A key feature of reauthorization should be shoring up and stabilizing the Highway Trust Fund. Now how to get there has been debated for years as we all know, and I am not before you today with the answer, but we know that for too long, the Trust Fund has been kept artificially solvent by the transfer of general funds. While often necessary and helpful to stave off crisis, that is not sound budgeting or good policy.

As a governor who has been forced to transfer general funds to Michigan roads to prevent further decline, I understand these pressures firsthand.

As you look to craft your reauthorization bill this year, I would ask you to support bold action to reduce carbon pollution from transportation and prepare our transportation system for climate change impacts that are unavoidable. We welcome efforts that can incentivize climate mitigation and resilience in formula and competitive grant funding and support the full transition to electric. With domestic automakers in my state pledging billions to develop and sell more electric vehicles in the coming years, the effort made by this Committee in 2019 to create new competitive grants for alternative fuel infrastructure – a $1 billion program for states and localities to build alternative fueling infrastructure along designated highway corridors – is especially relevant, important, and needed.

As mentioned above, it is tremendously important to incentivize resilience in transportation investments so that the impacts of climate change can be better weathered. Congress should expand infrastructure betterment eligibility, which would make it easier for states to incorporate resilient design and infrastructure materials when using Emergency Relief funds after natural disasters. A federally declared flooding disaster event last year washed area roads and two dams in mid-Michigan, causing immense damage and strife as the state was in the middle of dealing with the COVID-19 pandemic. An expansion of betterment eligibility would allow us to, as we rebuild, improve the resilience of Michigan’s infrastructure against future extreme weather events.

Vision for the Future

When talking about investing in transportation, we need a national vision that invests in innovative transportation ideas and needs across our country, much like the Interstate system did 65 years ago, and makes us the envy of the world.

In order to make our economy more equitable for workers and address issues like climate change head-on, we need your help. We need to ensure that these transitions are equitable, and that policies to protect workers and communities are put in place early so we can stop them from being left behind or displaced. This includes workforce investment to ensure the workforce of tomorrow is prepared for a changing transportation sector.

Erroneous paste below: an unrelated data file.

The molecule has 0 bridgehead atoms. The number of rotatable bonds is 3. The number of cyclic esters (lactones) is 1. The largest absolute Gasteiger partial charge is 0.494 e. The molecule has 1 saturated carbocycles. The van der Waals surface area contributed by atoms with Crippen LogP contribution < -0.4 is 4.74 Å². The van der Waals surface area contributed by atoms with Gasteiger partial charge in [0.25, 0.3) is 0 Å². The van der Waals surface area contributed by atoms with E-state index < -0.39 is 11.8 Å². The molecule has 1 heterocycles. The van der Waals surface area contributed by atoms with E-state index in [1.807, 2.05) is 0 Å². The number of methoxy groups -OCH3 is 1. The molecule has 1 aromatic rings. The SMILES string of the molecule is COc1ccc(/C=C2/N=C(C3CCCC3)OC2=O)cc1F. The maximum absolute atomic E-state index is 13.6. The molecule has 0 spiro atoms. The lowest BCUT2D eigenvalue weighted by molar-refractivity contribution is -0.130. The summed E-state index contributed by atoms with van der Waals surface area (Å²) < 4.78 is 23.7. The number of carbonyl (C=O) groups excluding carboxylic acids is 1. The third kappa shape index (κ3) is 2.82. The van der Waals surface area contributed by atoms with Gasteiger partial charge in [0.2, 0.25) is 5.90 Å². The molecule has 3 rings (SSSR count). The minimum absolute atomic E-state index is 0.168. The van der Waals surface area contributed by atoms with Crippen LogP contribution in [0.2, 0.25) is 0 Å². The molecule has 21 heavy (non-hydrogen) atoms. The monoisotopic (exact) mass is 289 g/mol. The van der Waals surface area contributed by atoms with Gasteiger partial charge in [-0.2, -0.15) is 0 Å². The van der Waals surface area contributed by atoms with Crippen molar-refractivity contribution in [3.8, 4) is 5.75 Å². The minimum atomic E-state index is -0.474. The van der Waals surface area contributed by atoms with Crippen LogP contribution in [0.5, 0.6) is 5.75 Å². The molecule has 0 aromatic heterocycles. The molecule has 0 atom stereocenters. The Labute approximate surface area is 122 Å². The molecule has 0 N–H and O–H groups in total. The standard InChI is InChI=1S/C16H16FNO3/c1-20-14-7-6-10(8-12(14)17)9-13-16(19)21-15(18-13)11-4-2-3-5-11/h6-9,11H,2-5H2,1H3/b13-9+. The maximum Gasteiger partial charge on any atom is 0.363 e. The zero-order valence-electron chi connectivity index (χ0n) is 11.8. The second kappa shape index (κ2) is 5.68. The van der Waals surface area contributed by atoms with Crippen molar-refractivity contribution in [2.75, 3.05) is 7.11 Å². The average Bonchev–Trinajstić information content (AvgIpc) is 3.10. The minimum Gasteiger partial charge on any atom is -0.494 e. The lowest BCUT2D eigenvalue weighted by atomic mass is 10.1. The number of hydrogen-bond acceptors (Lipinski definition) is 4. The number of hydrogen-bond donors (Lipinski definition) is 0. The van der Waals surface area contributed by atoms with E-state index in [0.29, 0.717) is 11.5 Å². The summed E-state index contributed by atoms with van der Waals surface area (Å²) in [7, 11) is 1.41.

In Michigan, we have recognized that we need more skilled workers, which is why I launched the 60×30 initiative, setting the goal of having 60 percent of Michigan’s workforce obtain a post-high school degree or certificate for an in-demand skill by 2030. We welcome Federal Government support to help us achieve this goal by providing funding for critical workforce and education initiatives. Last year, we announced the Future for Frontliners program, a scholarship program for Michiganders without college degrees who worked in essential industries during the state COVID-19 shutdown in the spring of 2020. The program will provide these frontline workers with tuition-free access to local community college to pursue an associate degree or a skills certificate, either full-time or part-time while they work.

Additionally, our innovative post-secondary programs in Michigan, such as Michigan Reconnect, provides a tuition free pathway to a two-year degree for adults over 25, and the Going Pro Talent Fund helps employers train and place workers into high skill jobs.

With bold policy direction and a commitment to sufficiently invest in our future at the federal level – be it transforming fleets to include more electric vehicles or investing in emerging technologies and critical supply chains here at home as examples – states can respond and help the Federal Government implement a bold, modern infrastructure foundation upon which our nation’s economy can grow and flourish for decades to come, and all the while, support a commitment to improving the environment and lives of our citizens.


My state has earned several names or expressions over the years. We are the birthplace of Motown. We put America on wheels. We were the Arsenal of Democracy during World War II. More recently, we became part of a nationwide arsenal of health as so many of our large and small manufacturers quickly shifted to make the masks, shields, and innovations our frontline heroes needed. Our manufacturing heritage brings us pride – ask anyone who has seen the long awaited COVID-19 vaccine depart the Pfizer plant in Portage, Michigan.